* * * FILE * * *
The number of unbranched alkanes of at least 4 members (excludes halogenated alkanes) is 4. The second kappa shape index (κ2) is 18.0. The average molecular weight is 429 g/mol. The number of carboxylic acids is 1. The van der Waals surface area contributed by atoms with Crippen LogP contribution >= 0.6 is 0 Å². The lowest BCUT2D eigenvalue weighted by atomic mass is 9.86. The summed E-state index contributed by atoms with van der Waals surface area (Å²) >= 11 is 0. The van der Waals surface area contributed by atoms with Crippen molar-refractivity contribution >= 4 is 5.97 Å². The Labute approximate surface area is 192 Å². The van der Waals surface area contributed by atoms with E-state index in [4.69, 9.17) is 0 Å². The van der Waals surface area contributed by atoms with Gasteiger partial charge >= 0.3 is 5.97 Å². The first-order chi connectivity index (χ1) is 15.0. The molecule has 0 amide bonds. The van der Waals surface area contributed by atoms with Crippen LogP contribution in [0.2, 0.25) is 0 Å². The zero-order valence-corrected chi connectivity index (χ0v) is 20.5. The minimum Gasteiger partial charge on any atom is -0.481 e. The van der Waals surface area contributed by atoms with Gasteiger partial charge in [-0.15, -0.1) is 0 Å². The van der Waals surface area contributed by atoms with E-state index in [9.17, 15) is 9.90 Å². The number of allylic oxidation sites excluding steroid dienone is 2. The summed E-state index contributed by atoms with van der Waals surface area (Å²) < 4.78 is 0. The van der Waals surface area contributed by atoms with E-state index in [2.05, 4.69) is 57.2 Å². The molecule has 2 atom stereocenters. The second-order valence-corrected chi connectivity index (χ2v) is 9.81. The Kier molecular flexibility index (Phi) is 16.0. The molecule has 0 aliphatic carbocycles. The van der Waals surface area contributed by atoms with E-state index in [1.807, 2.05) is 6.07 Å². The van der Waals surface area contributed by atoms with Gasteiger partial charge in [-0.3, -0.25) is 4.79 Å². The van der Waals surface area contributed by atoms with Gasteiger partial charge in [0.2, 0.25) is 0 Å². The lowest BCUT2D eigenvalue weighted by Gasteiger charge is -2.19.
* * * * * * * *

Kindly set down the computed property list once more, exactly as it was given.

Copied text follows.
The number of unbranched alkanes of at least 4 members (excludes halogenated alkanes) is 4. The second kappa shape index (κ2) is 18.0. The average molecular weight is 429 g/mol. The number of carboxylic acids is 1. The van der Waals surface area contributed by atoms with Crippen LogP contribution >= 0.6 is 0 Å². The lowest BCUT2D eigenvalue weighted by atomic mass is 9.86. The summed E-state index contributed by atoms with van der Waals surface area (Å²) >= 11 is 0. The van der Waals surface area contributed by atoms with Crippen molar-refractivity contribution >= 4 is 5.97 Å². The Labute approximate surface area is 192 Å². The van der Waals surface area contributed by atoms with E-state index in [4.69, 9.17) is 0 Å². The van der Waals surface area contributed by atoms with Gasteiger partial charge >= 0.3 is 5.97 Å². The first-order chi connectivity index (χ1) is 15.0. The molecule has 0 amide bonds. The van der Waals surface area contributed by atoms with Crippen LogP contribution in [0.2, 0.25) is 0 Å². The zero-order valence-corrected chi connectivity index (χ0v) is 20.5. The minimum Gasteiger partial charge on any atom is -0.481 e. The van der Waals surface area contributed by atoms with Gasteiger partial charge in [-0.15, -0.1) is 0 Å². The van der Waals surface area contributed by atoms with E-state index in [9.17, 15) is 9.90 Å². The number of allylic oxidation sites excluding steroid dienone is 2. The summed E-state index contributed by atoms with van der Waals surface area (Å²) < 4.78 is 0. The van der Waals surface area contributed by atoms with E-state index in [2.05, 4.69) is 57.2 Å². The molecule has 2 atom stereocenters. The second-order valence-corrected chi connectivity index (χ2v) is 9.81. The Kier molecular flexibility index (Phi) is 16.0. The molecule has 0 aliphatic carbocycles. The van der Waals surface area contributed by atoms with E-state index in [1.807, 2.05) is 6.07 Å². The van der Waals surface area contributed by atoms with Gasteiger partial charge in [-0.3, -0.25) is 4.79 Å². The van der Waals surface area contributed by atoms with Gasteiger partial charge in [0.2, 0.25) is 0 Å². The lowest BCUT2D eigenvalue weighted by Gasteiger charge is -2.19.